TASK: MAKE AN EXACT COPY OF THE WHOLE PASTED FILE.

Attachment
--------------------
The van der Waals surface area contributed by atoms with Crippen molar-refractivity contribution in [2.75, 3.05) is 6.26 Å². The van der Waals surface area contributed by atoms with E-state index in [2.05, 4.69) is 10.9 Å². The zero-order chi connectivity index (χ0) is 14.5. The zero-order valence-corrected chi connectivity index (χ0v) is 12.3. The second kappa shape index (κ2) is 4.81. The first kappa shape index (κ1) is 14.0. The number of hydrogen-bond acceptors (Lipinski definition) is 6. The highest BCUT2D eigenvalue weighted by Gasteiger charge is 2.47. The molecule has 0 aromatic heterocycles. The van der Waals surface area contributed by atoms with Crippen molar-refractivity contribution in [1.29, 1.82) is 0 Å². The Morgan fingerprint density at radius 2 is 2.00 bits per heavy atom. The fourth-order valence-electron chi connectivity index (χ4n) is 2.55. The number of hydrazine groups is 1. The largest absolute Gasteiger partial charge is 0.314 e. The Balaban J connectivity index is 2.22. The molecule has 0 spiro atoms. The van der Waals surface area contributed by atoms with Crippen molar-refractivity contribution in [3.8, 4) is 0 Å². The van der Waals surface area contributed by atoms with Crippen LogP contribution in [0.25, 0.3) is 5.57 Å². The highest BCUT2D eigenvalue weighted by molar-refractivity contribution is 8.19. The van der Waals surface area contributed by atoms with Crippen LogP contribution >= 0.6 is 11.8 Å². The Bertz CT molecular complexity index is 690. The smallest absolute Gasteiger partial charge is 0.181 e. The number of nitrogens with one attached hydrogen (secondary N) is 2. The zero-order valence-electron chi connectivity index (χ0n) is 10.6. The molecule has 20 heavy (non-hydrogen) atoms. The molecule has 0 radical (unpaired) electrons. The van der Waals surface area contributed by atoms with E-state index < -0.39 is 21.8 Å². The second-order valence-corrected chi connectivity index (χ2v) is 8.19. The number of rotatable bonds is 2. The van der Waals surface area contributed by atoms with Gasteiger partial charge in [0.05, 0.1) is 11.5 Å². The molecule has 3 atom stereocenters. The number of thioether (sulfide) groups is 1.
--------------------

The van der Waals surface area contributed by atoms with Crippen molar-refractivity contribution in [2.75, 3.05) is 6.26 Å². The van der Waals surface area contributed by atoms with E-state index in [2.05, 4.69) is 10.9 Å². The zero-order chi connectivity index (χ0) is 14.5. The zero-order valence-corrected chi connectivity index (χ0v) is 12.3. The second kappa shape index (κ2) is 4.81. The first kappa shape index (κ1) is 14.0. The number of hydrogen-bond acceptors (Lipinski definition) is 6. The highest BCUT2D eigenvalue weighted by Gasteiger charge is 2.47. The molecule has 0 aromatic heterocycles. The van der Waals surface area contributed by atoms with Crippen molar-refractivity contribution in [1.29, 1.82) is 0 Å². The Morgan fingerprint density at radius 2 is 2.00 bits per heavy atom. The fourth-order valence-electron chi connectivity index (χ4n) is 2.55. The number of hydrazine groups is 1. The largest absolute Gasteiger partial charge is 0.314 e. The Balaban J connectivity index is 2.22. The molecule has 0 spiro atoms. The van der Waals surface area contributed by atoms with Crippen molar-refractivity contribution in [3.8, 4) is 0 Å². The van der Waals surface area contributed by atoms with Crippen LogP contribution in [0.25, 0.3) is 5.57 Å². The highest BCUT2D eigenvalue weighted by molar-refractivity contribution is 8.19. The van der Waals surface area contributed by atoms with Crippen LogP contribution >= 0.6 is 11.8 Å². The Bertz CT molecular complexity index is 690. The smallest absolute Gasteiger partial charge is 0.181 e. The number of nitrogens with one attached hydrogen (secondary N) is 2. The zero-order valence-electron chi connectivity index (χ0n) is 10.6. The molecule has 20 heavy (non-hydrogen) atoms. The molecule has 0 radical (unpaired) electrons. The van der Waals surface area contributed by atoms with E-state index < -0.39 is 21.8 Å². The second-order valence-corrected chi connectivity index (χ2v) is 8.19. The number of rotatable bonds is 2. The van der Waals surface area contributed by atoms with Gasteiger partial charge in [0.05, 0.1) is 11.5 Å². The molecule has 3 atom stereocenters. The number of thioether (sulfide) groups is 1.